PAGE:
Wednesday, June 15, 2011

Casting Off the Clown Shoes

I recently commented on an article discussing the possibility that the City Council of Salem, Massachusetts may consider imposing new regulations limiting the number of psychic and witchcraft-related businesses. A commenter on Facebook pointed out in response that there was no real legislation on the table and what the article was reporting on was just talk and rumors. At the same time, though, there seems to be a growing movement in Salem pushing the idea that the town should be something more than a place where Halloween tourists go to see hucksters doing their best impressions of cartoon witches.

Tourism officials and business owners hope their unwitchly emphasis on other museums, sunset cruises, exceptional architecture and a rich maritime history will encourage visitors to spend more time and money in Salem.

"We estimate that tourists coming in for a day are spending about $90 per person and those tourists coming overnight are spending over $210 per person," said Kate Fox, head of the agency promoting tourism that also coordinated the latest rebranding. She said Salem sees an estimated million visitors a year.

"Tourism in Salem is a more than $99 million industry a year and when you look at all the businesses it affects, it's our largest industry in Salem, so it's very important, it's a huge piece of our economic development picture," Fox said. She said Salem has not set a target for greater tourism revenue.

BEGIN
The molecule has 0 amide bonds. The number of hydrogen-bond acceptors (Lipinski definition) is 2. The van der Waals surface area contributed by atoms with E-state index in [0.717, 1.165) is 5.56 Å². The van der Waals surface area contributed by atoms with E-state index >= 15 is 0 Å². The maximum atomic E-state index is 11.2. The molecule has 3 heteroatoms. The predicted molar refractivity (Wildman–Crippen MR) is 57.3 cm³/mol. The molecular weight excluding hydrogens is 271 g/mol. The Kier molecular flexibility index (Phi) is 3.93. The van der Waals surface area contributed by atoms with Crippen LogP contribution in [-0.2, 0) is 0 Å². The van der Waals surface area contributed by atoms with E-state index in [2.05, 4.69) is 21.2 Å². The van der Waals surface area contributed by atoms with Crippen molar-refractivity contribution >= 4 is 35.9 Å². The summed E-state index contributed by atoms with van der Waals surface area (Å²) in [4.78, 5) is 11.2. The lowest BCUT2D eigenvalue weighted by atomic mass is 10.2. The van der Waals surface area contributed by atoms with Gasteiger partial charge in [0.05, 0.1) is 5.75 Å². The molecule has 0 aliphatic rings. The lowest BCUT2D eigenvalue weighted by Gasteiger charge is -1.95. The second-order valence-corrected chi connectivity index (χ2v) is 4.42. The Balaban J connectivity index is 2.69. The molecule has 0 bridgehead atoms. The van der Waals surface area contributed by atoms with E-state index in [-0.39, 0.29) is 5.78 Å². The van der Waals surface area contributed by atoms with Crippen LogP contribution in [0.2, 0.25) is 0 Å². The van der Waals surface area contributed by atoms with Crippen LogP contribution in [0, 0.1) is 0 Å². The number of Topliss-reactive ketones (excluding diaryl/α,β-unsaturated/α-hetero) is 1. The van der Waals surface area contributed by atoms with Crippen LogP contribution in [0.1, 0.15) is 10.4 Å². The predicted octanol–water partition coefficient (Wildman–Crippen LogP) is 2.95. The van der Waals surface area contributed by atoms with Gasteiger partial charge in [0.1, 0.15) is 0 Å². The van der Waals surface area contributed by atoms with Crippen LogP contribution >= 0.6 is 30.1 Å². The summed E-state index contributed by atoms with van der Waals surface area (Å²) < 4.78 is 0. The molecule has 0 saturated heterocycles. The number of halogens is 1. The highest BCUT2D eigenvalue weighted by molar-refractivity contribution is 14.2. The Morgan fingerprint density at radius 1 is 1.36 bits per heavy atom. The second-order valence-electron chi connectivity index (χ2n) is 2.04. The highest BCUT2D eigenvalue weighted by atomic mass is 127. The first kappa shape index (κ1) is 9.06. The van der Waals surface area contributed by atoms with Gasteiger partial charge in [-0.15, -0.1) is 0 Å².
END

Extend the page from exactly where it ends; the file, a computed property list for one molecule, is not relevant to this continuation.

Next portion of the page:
This is not the first time Salem has tried to remake its image. In 2004, Salem businesses could not agree whether the new brand should lead with witchcraft or maritime history, and the process collapsed in the planning stages. In 1925, the Salem Evening News pushed for The Witch City to rebrand in an article that proposed promoting its flourishing tanneries (Blubber Hollow), shoe factories (City of Shoes) and textile industries (Where We Make Your Sheets).

Here's wishing them all the best in this new endeavor. Salem's architecture and historical sites are amazing and more people should see them. When I last visited, though, I made a point of checking out the occult stores and found them strictly second-rate. For all the witchcraft hype the town gets, the fact is that we have better shops here in Minneapolis even though there aren't nearly as many of them.

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